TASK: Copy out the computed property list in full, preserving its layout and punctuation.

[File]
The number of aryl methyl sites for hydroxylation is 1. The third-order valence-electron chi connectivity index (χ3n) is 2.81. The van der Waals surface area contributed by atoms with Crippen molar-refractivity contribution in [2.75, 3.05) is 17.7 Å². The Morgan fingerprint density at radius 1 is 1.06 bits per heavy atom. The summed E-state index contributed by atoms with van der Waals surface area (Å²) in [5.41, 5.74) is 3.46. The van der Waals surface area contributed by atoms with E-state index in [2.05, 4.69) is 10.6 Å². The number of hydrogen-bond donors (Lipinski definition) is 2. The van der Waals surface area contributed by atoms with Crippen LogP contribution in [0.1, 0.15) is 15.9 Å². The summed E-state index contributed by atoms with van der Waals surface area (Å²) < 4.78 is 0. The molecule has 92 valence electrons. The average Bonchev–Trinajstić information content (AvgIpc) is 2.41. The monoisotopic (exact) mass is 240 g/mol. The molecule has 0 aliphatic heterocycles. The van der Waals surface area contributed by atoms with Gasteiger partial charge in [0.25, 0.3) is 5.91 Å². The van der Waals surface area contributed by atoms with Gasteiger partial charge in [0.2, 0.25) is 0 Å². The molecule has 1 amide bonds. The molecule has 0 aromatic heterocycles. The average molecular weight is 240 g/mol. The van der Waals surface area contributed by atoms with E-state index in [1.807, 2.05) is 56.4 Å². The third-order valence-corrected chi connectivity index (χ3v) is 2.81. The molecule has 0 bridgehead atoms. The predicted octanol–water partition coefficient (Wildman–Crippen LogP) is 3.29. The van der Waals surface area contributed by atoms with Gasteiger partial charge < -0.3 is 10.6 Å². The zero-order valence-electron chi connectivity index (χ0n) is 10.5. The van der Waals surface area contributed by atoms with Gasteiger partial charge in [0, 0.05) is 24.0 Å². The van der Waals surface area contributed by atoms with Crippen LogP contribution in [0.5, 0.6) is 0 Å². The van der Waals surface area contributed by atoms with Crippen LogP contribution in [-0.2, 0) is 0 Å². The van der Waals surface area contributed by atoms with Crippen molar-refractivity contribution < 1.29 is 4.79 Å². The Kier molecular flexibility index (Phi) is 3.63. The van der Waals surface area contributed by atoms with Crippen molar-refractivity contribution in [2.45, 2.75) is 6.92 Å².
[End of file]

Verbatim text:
The number of aryl methyl sites for hydroxylation is 1. The third-order valence-electron chi connectivity index (χ3n) is 2.81. The van der Waals surface area contributed by atoms with Crippen molar-refractivity contribution in [2.75, 3.05) is 17.7 Å². The Morgan fingerprint density at radius 1 is 1.06 bits per heavy atom. The summed E-state index contributed by atoms with van der Waals surface area (Å²) in [5.41, 5.74) is 3.46. The van der Waals surface area contributed by atoms with E-state index in [2.05, 4.69) is 10.6 Å². The number of hydrogen-bond donors (Lipinski definition) is 2. The van der Waals surface area contributed by atoms with Crippen LogP contribution in [0.1, 0.15) is 15.9 Å². The summed E-state index contributed by atoms with van der Waals surface area (Å²) < 4.78 is 0. The molecule has 92 valence electrons. The average Bonchev–Trinajstić information content (AvgIpc) is 2.41. The monoisotopic (exact) mass is 240 g/mol. The molecule has 0 aliphatic heterocycles. The van der Waals surface area contributed by atoms with Gasteiger partial charge in [0.25, 0.3) is 5.91 Å². The van der Waals surface area contributed by atoms with Gasteiger partial charge in [0.2, 0.25) is 0 Å². The molecule has 1 amide bonds. The molecule has 0 aromatic heterocycles. The average molecular weight is 240 g/mol. The van der Waals surface area contributed by atoms with E-state index in [1.807, 2.05) is 56.4 Å². The third-order valence-corrected chi connectivity index (χ3v) is 2.81. The molecule has 0 bridgehead atoms. The predicted octanol–water partition coefficient (Wildman–Crippen LogP) is 3.29. The van der Waals surface area contributed by atoms with Gasteiger partial charge < -0.3 is 10.6 Å². The zero-order valence-electron chi connectivity index (χ0n) is 10.5. The van der Waals surface area contributed by atoms with Gasteiger partial charge in [0, 0.05) is 24.0 Å². The van der Waals surface area contributed by atoms with Crippen LogP contribution in [0.5, 0.6) is 0 Å². The van der Waals surface area contributed by atoms with Crippen LogP contribution in [-0.2, 0) is 0 Å². The van der Waals surface area contributed by atoms with Crippen molar-refractivity contribution < 1.29 is 4.79 Å². The Kier molecular flexibility index (Phi) is 3.63. The van der Waals surface area contributed by atoms with Crippen molar-refractivity contribution in [2.45, 2.75) is 6.92 Å².